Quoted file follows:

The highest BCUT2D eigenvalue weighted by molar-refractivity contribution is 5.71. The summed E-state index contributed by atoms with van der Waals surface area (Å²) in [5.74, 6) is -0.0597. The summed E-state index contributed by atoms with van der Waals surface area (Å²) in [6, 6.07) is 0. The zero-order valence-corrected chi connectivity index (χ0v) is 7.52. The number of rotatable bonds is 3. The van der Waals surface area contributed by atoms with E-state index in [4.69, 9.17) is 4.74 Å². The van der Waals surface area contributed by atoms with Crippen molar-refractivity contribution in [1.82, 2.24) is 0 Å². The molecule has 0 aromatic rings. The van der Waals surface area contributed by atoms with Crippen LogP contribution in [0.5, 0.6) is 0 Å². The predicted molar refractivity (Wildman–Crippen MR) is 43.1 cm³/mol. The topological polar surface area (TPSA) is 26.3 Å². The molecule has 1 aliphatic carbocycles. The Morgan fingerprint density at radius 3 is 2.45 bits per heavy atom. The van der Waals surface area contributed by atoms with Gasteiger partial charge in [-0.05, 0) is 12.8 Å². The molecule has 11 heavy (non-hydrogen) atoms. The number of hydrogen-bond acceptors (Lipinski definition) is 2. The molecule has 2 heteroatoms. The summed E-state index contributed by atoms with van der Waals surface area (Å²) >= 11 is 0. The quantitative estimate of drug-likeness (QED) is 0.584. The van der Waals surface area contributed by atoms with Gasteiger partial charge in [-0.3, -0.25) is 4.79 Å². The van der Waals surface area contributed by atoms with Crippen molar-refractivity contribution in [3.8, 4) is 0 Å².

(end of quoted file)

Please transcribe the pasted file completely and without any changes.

The highest BCUT2D eigenvalue weighted by molar-refractivity contribution is 5.71. The summed E-state index contributed by atoms with van der Waals surface area (Å²) in [5.74, 6) is -0.0597. The summed E-state index contributed by atoms with van der Waals surface area (Å²) in [6, 6.07) is 0. The zero-order valence-corrected chi connectivity index (χ0v) is 7.52. The number of rotatable bonds is 3. The van der Waals surface area contributed by atoms with E-state index in [4.69, 9.17) is 4.74 Å². The van der Waals surface area contributed by atoms with Crippen molar-refractivity contribution in [1.82, 2.24) is 0 Å². The molecule has 0 aromatic rings. The van der Waals surface area contributed by atoms with Crippen LogP contribution in [0.5, 0.6) is 0 Å². The predicted molar refractivity (Wildman–Crippen MR) is 43.1 cm³/mol. The topological polar surface area (TPSA) is 26.3 Å². The molecule has 1 aliphatic carbocycles. The Morgan fingerprint density at radius 3 is 2.45 bits per heavy atom. The van der Waals surface area contributed by atoms with Gasteiger partial charge in [-0.05, 0) is 12.8 Å². The molecule has 11 heavy (non-hydrogen) atoms. The number of hydrogen-bond acceptors (Lipinski definition) is 2. The molecule has 2 heteroatoms. The summed E-state index contributed by atoms with van der Waals surface area (Å²) >= 11 is 0. The quantitative estimate of drug-likeness (QED) is 0.584. The van der Waals surface area contributed by atoms with Gasteiger partial charge in [-0.3, -0.25) is 4.79 Å². The van der Waals surface area contributed by atoms with Crippen molar-refractivity contribution in [3.8, 4) is 0 Å².